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To Sir With Love starring Sydney Poitier: #SaturdayMatinee

A story as fresh as the girls in their minis ... and as cool as their teacher had to be.” That tag line’s impossibly heavy-handed now, but Sydney Poitier was, and remains, the epitome of cool. 

Poitier was the first black man I fell in love with. Black boys and men were a rarity when I was growing up in Canada in the sixties. In middle school in Niagara Falls, George Bell was the only black boy on campus, period, an outsider. It was 1967 and I was 13 when I saw Sydney Poitier in the now classic To Sir with Love. Everything about the drama called out to me. 

The tough London kids, girls with their white lipstick and cool clothes, the boys with their wild bravado. And this calm, classy man with the velvety voice, determined not to lose his temper, determined to break through. Like Judy Geeson as Pamela, I wanted to dance with Sir. Like Lulu as Babs, I wanted to send him my love in a song. Never mind the seething racial tensions, I was consumed with the unconscious seething sexual tension that comes with puberty.

At a time when the world was seething with racial tension, the true story of the black teacher who calls the kids on their bigotry, and changes their outlook, spoke to me with its portrayal of world so different from the safe suburban skies I lived under. 

Based on the book by Rick Braithwaite, a former Royal Air Force pilot and Cambridge-trained engineer, about his own experience teaching in the London slums, To Sir with Love got no love from the Academy. Back then an Oscar nomination for a black actor was as rare as a George Bell sighting in my neighborhood.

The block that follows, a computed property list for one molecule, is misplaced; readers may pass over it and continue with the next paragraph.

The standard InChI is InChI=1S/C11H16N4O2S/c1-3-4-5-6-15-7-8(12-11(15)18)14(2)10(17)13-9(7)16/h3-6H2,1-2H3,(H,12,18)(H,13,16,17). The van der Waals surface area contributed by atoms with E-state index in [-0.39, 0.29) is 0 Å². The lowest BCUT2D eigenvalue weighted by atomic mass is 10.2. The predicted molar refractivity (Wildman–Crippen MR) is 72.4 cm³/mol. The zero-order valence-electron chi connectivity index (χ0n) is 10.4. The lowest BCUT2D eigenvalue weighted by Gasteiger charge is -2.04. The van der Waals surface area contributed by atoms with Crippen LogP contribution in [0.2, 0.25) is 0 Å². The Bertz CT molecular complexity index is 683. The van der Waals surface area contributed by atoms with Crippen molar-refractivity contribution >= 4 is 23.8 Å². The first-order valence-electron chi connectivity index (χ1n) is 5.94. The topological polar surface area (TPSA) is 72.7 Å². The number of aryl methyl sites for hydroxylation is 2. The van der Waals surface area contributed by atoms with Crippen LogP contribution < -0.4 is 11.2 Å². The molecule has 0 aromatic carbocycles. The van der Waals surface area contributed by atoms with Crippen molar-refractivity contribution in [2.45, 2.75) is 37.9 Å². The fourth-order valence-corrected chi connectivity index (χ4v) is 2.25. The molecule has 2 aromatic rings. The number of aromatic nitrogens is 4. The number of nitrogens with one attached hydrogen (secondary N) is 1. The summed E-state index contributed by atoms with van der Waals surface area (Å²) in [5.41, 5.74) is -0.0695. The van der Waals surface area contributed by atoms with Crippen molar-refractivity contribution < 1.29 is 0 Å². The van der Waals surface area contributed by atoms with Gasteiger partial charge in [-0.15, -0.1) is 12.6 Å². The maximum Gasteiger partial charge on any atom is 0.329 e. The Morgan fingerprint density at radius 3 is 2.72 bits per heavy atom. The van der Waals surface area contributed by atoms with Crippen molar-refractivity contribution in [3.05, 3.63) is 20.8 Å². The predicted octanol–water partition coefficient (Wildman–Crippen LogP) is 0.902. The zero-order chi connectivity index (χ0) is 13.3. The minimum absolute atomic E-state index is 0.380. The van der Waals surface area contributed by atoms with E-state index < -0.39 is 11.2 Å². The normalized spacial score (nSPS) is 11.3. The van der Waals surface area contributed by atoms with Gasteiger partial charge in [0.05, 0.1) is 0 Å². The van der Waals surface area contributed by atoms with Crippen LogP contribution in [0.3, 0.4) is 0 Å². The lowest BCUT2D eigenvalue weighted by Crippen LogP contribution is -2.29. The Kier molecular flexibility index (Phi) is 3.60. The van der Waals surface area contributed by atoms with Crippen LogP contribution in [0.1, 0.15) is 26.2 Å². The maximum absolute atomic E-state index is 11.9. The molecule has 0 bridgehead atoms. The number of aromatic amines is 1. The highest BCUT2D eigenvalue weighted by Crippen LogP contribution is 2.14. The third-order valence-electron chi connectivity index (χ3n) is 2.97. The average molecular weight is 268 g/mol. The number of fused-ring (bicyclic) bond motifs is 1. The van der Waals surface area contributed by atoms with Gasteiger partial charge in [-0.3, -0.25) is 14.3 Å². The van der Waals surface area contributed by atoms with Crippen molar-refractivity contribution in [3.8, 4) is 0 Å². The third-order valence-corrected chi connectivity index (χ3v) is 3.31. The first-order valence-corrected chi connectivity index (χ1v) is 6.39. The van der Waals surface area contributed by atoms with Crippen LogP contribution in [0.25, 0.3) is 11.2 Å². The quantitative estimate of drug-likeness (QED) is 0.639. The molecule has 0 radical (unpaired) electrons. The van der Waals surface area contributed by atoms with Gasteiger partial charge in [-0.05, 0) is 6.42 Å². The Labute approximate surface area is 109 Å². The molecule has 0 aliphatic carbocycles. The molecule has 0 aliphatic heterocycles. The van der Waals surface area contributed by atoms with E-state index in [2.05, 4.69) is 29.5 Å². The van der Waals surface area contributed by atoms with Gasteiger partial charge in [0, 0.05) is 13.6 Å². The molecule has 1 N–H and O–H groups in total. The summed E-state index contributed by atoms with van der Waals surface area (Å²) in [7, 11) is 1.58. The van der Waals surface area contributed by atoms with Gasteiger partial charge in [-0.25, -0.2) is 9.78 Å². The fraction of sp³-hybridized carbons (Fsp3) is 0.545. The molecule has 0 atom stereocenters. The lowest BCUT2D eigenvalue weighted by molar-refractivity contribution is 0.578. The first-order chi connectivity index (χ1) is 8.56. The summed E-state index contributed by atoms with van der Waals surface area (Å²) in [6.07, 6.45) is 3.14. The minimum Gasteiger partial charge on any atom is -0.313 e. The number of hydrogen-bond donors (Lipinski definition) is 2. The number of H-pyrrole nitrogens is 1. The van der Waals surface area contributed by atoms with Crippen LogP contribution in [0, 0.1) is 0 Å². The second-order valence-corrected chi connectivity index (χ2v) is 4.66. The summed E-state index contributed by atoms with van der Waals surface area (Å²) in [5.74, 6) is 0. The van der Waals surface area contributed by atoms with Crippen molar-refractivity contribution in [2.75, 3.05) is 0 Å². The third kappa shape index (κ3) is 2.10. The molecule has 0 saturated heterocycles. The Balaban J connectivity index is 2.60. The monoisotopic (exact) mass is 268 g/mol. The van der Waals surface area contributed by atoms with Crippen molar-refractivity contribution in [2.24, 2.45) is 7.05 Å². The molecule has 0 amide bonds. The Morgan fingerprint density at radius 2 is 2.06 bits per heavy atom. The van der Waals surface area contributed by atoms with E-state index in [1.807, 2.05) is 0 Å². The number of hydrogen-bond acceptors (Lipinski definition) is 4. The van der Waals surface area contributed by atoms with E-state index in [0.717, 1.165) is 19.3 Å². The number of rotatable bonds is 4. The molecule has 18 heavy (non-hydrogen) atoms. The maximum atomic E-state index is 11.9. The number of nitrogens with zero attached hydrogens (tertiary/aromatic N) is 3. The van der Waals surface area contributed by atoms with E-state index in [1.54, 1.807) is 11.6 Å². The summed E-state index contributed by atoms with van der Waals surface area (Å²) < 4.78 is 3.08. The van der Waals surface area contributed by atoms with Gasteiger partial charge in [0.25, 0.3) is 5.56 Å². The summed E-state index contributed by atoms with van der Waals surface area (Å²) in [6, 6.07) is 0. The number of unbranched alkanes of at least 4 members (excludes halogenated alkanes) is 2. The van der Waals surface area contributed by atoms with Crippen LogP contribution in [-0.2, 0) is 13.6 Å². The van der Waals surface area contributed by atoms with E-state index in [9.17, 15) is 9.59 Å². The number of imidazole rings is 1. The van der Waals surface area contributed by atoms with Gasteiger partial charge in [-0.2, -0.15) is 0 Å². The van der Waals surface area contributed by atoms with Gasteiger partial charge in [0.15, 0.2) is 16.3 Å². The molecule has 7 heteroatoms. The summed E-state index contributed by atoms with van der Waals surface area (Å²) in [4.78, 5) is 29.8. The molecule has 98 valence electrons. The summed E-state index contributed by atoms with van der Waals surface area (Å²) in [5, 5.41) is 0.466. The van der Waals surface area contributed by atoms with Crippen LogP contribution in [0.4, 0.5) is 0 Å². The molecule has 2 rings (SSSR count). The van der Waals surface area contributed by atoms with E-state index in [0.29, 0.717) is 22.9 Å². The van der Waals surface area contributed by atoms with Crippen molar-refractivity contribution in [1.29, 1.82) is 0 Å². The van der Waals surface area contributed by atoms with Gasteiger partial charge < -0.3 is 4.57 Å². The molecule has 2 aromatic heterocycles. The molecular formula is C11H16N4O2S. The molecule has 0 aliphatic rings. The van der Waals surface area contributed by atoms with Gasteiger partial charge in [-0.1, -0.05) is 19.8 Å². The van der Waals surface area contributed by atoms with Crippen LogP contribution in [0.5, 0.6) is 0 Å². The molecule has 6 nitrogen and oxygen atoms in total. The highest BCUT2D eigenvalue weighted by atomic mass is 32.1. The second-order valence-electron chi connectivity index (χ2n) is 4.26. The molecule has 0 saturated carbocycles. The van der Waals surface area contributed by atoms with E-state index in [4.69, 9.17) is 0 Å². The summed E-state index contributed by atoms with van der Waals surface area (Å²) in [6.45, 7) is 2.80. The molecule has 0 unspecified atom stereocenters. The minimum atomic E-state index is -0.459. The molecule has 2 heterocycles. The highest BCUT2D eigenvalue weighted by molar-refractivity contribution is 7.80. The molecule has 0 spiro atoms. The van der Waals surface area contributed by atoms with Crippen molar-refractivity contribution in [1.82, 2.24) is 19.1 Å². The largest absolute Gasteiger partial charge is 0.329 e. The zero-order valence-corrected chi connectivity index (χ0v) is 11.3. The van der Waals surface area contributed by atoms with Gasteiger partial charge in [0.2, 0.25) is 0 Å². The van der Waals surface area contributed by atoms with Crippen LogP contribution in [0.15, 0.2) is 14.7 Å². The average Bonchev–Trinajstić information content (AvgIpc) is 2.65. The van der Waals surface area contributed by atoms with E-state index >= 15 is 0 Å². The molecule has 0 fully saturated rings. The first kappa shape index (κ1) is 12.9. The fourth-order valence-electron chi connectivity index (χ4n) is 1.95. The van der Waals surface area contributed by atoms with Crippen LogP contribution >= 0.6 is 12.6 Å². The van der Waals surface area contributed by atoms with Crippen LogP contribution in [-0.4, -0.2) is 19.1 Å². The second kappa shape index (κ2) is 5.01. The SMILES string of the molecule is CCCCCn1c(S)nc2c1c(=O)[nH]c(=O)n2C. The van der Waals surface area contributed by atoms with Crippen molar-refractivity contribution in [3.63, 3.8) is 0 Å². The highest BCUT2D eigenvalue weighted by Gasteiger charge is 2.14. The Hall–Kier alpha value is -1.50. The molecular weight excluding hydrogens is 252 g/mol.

Poitier, perfectly beautiful, talented Sydney Poitier, has won only one Oscar in his entire career, Best Actor for the 1963 film Lilies of the Field. He was the first black actor to win an Oscar, a feat that wouldn’t be repeated until 2001 when Denzel Washington took home the Academy Award for Training Day, 38 years later. 38 years! It makes me realize that #OscarSoWhite will stay a ‘thing’ until things really change.

Here's the trailer for To Sir with Love. 

Below is the final scene from the movie. If you’ve seen the To Sir with Love chances are that scene with Lulu singing the Grammy-nominated hit song will make you a little weepy. If you haven’t seen the film, it’s today’s Saturday Matinee, available to stream on Amazon, YouTube, iTunes, Vudu, and Google-Play. 

To Sydney Poitier, with love.